The U.S. textile industry is vanishing from our economic landscape. Its decline not only harms textile workers and ancillary industries but also damages our producers of natural fiber and the rural economy. This is not a buggy whip or outmoded technology issue. The textile industry is one of the most innovative and productive manufacturing sectors in the U.S. economy. The items produced today use computer aided design with high-tech imagery for shaping and color, scanners and inventory management processes for streamlining just-in-time deliveries and widely recognized environmental programs for product recycling and air quality control. Investment in yarn spinning machinery and technology has made the U.S. textile industry the most efficient in the world. In fact, productivity gains in the U.S. textile industry have only been surpassed by the U.S. electronics and computers industries. Although the number of active spinning positions has fallen by more than one-half in the past 20 years, the pounds of cotton used per position have increased seven-fold, from 200 pounds in 1980 to an estimated 1,400 pounds by 2000.
The U.S. possesses the world's largest retail market for cotton textile and apparel products. The promotion campaigns of Cotton Incorporated have helped create a domestic retail cotton market in excess of 20 million 480-lb. bale equivalents, up from 13 million just 10 years ago. For the year 2000, the U.S. accounted for 22.5% of the world's cotton textile and apparel market – up from 14.3% one decade earlier. Unfortunately, imports of foreign-manufactured textile and apparel products made from foreign cottons are growing at a staggering rate. From 1993 to 1996, net imports of cotton textiles and apparel averaged the equivalent of 5.6 million bales; by 2000, imports had grown to 10.6 million-bale equivalents. The surge in imports accelerated sharply in the later-1990s amidst aggressive Asian export behavior and rapid appreciation of the U.S. dollar.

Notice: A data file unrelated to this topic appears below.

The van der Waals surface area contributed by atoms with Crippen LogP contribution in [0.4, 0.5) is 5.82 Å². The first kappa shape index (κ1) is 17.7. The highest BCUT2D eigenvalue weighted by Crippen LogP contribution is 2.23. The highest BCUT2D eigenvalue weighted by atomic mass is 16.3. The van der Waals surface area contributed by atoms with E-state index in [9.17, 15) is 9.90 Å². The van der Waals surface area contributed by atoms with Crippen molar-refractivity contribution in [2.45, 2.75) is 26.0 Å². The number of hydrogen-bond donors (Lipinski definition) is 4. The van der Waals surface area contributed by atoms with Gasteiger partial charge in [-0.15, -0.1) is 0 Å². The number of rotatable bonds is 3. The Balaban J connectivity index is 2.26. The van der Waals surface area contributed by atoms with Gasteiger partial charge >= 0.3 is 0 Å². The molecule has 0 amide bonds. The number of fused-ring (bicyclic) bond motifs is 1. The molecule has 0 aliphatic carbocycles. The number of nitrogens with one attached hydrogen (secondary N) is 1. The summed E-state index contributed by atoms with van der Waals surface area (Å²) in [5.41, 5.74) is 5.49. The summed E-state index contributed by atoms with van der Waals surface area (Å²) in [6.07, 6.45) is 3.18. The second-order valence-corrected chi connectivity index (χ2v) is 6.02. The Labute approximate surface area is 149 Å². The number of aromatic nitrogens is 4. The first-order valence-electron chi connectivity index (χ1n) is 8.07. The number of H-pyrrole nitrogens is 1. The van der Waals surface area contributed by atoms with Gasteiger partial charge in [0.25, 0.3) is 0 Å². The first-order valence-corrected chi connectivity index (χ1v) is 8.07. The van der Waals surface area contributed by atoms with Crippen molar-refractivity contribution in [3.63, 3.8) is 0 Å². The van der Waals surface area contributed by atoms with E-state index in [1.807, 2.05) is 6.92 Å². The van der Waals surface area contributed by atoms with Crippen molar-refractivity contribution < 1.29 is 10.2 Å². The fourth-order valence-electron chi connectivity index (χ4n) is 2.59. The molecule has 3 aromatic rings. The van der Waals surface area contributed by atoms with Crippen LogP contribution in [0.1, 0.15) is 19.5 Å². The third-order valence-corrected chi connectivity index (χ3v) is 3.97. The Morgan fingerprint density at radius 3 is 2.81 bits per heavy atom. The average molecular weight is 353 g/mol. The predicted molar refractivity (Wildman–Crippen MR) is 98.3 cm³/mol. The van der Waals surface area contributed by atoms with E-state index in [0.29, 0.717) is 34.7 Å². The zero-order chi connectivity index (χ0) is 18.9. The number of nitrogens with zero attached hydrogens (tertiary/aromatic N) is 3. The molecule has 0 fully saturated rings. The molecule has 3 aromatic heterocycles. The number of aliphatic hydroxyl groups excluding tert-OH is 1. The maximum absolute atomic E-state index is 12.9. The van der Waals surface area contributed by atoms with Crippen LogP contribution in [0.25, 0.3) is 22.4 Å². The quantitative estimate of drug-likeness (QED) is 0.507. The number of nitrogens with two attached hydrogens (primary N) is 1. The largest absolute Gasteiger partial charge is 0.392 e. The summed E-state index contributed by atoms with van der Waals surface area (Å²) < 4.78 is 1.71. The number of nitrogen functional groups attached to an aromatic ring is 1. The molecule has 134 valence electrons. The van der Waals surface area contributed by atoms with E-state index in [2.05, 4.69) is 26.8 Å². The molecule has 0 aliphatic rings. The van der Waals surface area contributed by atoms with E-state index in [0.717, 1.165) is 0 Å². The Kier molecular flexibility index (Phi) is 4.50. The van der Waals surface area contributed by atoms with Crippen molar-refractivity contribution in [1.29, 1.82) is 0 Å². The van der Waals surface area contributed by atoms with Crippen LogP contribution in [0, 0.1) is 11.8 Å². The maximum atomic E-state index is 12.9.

The trade-weighted U.S. agricultural exchange rate index, as reported by USDA, shows the rapid and sustained increase in the dollar's buying power since 1995. Strong growth of the U.S. economy and relatively high U.S. interest rates, combined with a financial crisis in Asia and elsewhere, spurred foreigners to invest heavily in U.S. equity and financial markets. The resulting demand for U.S. currency led to the subsequent strong appreciation of the dollar. Over the past five years, the agricultural exchange rate has appreciated by approximately 25% against a market basket of foreign currencies. Against some individual currencies, the appreciation has been far greater. For example, the U.S. dollar has appreciated by almost 50% against the Pakistani rupee since 1995. Not surprisingly, imports of cotton yarn and textile products from Pakistan almost doubled by 2000 to about 1.24 million-bale equivalents.
This surge in imported cotton products has decimated U.S. textile mills. In 1997, U.S. mill use of cotton was 11.4 million bales; by 2000, it had declined to only 9.5 million bales. As 2001 begins, U.S. mill use has continued to plummet with recent estimates of textile consumption falling below 8.5 million bales. The decline in U.S. mill demand for raw cotton directly impacts the economic fortunes of all other sectors of the U.S. cotton industry. Sales to domestic spinning mills provide stability to the level of overall annual offtake of U.S. raw cotton. Annual export volume varies much more widely than U.S. mill demand and, therefore, is a source of significant volatility in prices. The ongoing decline in mill demand has sharply reduced the overall level of offtake for U.S. cotton and is impacting prices to U.S. cotton growers. Combined with the difficulties stemming from highly variable raw cotton export opportunities, U.S. futures market values have fallen steeply and U.S. cotton growers are facing prices well below USDA's estimated cost of production. In early June 2001, the futures price of cotton is 41 cents, just one-half of the value at the time the 1995 farm law was passed.
The U.S. textile industry and the U.S. cotton grower have a mutual economic interest in a strong and vibrant U.S. textile and apparel sector. The infrastructure of the U.S. cotton industry is also dependent on the volume of business conducted between these sectors. It is imperative that U.S. agricultural and trade policy recognize the fundamental economic relationship between these industries and discover policies that can address the imbalances wrought by external economic forces or distortions in foreign industrial policies that damage U.S. manufacturing and agricultural interests.